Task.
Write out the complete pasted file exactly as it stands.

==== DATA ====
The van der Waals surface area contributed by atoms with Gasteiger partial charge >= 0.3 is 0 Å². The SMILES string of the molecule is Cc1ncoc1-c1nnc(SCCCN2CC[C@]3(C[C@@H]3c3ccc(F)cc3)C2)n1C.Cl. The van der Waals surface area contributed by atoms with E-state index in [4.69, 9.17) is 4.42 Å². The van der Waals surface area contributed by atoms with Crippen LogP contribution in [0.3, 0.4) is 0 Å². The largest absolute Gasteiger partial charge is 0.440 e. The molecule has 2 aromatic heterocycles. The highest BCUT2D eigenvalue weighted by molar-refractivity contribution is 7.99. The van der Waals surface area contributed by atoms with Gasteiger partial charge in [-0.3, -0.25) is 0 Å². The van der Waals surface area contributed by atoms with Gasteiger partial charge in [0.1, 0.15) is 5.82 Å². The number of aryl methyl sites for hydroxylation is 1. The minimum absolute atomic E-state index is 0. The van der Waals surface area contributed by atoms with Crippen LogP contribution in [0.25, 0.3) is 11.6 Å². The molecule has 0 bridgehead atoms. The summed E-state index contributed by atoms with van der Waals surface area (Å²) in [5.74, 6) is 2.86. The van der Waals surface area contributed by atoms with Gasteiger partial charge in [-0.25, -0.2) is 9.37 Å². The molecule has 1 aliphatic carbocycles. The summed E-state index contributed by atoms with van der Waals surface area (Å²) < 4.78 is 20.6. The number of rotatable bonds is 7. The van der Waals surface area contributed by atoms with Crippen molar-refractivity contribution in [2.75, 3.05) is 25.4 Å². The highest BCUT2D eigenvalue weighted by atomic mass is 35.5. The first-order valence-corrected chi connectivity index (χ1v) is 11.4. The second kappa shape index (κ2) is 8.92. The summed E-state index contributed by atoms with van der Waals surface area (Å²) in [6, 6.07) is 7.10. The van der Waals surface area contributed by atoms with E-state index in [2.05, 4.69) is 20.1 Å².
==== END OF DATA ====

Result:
The van der Waals surface area contributed by atoms with Gasteiger partial charge >= 0.3 is 0 Å². The SMILES string of the molecule is Cc1ncoc1-c1nnc(SCCCN2CC[C@]3(C[C@@H]3c3ccc(F)cc3)C2)n1C.Cl. The van der Waals surface area contributed by atoms with E-state index in [4.69, 9.17) is 4.42 Å². The van der Waals surface area contributed by atoms with Crippen LogP contribution in [0.3, 0.4) is 0 Å². The largest absolute Gasteiger partial charge is 0.440 e. The molecule has 2 aromatic heterocycles. The highest BCUT2D eigenvalue weighted by molar-refractivity contribution is 7.99. The van der Waals surface area contributed by atoms with Gasteiger partial charge in [-0.3, -0.25) is 0 Å². The van der Waals surface area contributed by atoms with Gasteiger partial charge in [0.1, 0.15) is 5.82 Å². The number of aryl methyl sites for hydroxylation is 1. The minimum absolute atomic E-state index is 0. The van der Waals surface area contributed by atoms with Crippen LogP contribution in [0.25, 0.3) is 11.6 Å². The molecule has 0 bridgehead atoms. The summed E-state index contributed by atoms with van der Waals surface area (Å²) in [5.74, 6) is 2.86. The van der Waals surface area contributed by atoms with Gasteiger partial charge in [-0.25, -0.2) is 9.37 Å². The molecule has 1 aliphatic carbocycles. The summed E-state index contributed by atoms with van der Waals surface area (Å²) < 4.78 is 20.6. The number of rotatable bonds is 7. The van der Waals surface area contributed by atoms with Crippen molar-refractivity contribution in [2.75, 3.05) is 25.4 Å². The highest BCUT2D eigenvalue weighted by atomic mass is 35.5. The first-order valence-corrected chi connectivity index (χ1v) is 11.4. The second kappa shape index (κ2) is 8.92. The summed E-state index contributed by atoms with van der Waals surface area (Å²) in [6, 6.07) is 7.10. The van der Waals surface area contributed by atoms with E-state index in [2.05, 4.69) is 20.1 Å².